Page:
People employed by organisations are some of the most important stakeholders in Japan’s sustainability transformation, and by allowing greater autonomy to express their beliefs and humanity in their work and communities, there is an opportunity for them to move beyond their perceived role as ‘consumers’.

One of the principal drivers of the regenerative farming movement is how much more rewarding and enjoyable it is to live and work on a regenerative farm over an extractive one.

Can the same thinking be applied to all businesses?

Companies that are able to redesign their business models, as well as their relationships with their employees and customers, can unlock a transformation in productivity while giving them a huge competitive advantage as an employer brand.

Positive employee attraction, motivation, and retention coupled with progress on social and environmental sustainability are able to be amplified — addressing Japan’s unique challenges around a competitive labour market and shrinking population.

These challenges are so acute that the government has been pushing Japan’s largest companies to develop ‘human capital’ strategies linked to sustainable transformation, which includes nurturing, engaging, and diversifying their employee base.

In reality, it’s the relationships and interactions between all these participants that will shape the new social fabric — with the social and human capital of people in these systems playing a critical role.

With the amount of time spent by Japanese people at work, and the potential for workplaces to be both a driver and barrier for social and environmental impact, we see the relationship between company and employee as being Japan’s sustainability nexus.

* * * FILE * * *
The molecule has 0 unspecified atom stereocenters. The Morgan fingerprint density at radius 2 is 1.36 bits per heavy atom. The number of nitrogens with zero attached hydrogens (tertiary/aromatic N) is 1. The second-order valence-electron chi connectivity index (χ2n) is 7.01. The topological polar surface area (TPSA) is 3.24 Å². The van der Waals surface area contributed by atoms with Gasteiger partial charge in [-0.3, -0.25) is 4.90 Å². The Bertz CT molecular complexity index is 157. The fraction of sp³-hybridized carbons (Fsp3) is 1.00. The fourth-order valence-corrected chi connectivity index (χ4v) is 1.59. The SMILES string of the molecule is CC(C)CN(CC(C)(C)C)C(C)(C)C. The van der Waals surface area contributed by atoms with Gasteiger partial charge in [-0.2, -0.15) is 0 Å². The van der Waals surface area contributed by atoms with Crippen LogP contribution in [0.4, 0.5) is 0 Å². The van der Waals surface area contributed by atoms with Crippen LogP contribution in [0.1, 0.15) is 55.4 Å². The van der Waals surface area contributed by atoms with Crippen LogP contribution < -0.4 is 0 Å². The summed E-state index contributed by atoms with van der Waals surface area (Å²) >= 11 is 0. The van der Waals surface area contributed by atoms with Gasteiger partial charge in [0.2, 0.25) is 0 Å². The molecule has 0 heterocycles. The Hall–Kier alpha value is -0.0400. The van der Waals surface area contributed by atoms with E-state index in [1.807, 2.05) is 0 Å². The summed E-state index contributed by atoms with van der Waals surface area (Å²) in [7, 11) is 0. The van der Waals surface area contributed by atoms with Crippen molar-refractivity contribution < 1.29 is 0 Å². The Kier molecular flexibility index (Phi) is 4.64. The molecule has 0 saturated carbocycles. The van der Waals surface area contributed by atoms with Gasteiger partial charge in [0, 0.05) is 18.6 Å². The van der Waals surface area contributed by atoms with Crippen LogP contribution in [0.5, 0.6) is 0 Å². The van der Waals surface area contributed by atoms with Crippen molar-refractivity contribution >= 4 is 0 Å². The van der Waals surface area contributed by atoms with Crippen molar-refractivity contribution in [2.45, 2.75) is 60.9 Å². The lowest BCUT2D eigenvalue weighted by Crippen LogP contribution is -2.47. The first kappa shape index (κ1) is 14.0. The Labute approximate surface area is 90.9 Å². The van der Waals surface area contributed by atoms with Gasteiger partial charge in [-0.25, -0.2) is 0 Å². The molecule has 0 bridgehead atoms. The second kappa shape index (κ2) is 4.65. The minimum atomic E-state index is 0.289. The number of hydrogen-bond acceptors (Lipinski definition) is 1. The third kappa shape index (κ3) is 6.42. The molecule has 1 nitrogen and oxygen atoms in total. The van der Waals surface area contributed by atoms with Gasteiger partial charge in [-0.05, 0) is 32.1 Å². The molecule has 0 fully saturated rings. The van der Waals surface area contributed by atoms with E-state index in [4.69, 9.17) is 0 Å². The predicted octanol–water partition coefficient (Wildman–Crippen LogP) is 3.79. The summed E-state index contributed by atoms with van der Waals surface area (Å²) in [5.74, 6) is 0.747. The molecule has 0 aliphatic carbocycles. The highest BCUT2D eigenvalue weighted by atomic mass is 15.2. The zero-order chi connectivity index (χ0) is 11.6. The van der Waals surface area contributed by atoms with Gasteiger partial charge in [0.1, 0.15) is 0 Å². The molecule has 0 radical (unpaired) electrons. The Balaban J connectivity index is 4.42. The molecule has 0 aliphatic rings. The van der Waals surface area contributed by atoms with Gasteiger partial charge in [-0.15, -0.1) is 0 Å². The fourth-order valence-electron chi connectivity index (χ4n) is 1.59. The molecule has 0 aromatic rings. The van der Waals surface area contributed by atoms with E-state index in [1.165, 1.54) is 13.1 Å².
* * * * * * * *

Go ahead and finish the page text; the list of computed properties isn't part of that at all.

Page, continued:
This is a nexus that can be transformed through sustainable and regenerative thinking, and this report — SJ3: The pathway to regenerative business — is focused on exploring this pivotal opportunity for Japanese companies.


  1. SIPRI (2023) The proposed hike in Japan’s military expenditure.
  2. Hawken, P. (2021) Regeneration: Ending the Climate Crisis in One Generation. [New York] ; [Great Britain], Penguin Books.
  3. Reed, B. (2007) Trajectory of Environmentally Responsible Design from: Reed, Bill. “Shifting from ‘sustainability’ to regeneration.” Building Research & Information. 13 Sept 2007.
  4. WIRED (2023) 「リジェネラティブ・カンパニー」とは何か──その3原則から事業領域まで、拡がるムーブメントの全体像,

Fabric is a Strategic Design and Sustainability consultancy helping businesses move towards more innovative, sustainable futures. Based in Tokyo, we’ve been consulting with global and local companies since 2004. We have extensive experience bringing together design thinking, sustainability, and human insight to deliver good strategy for clients.




We’re a Strategic Design and Sustainability consultancy helping businesses move towards more innovative, sustainable futures.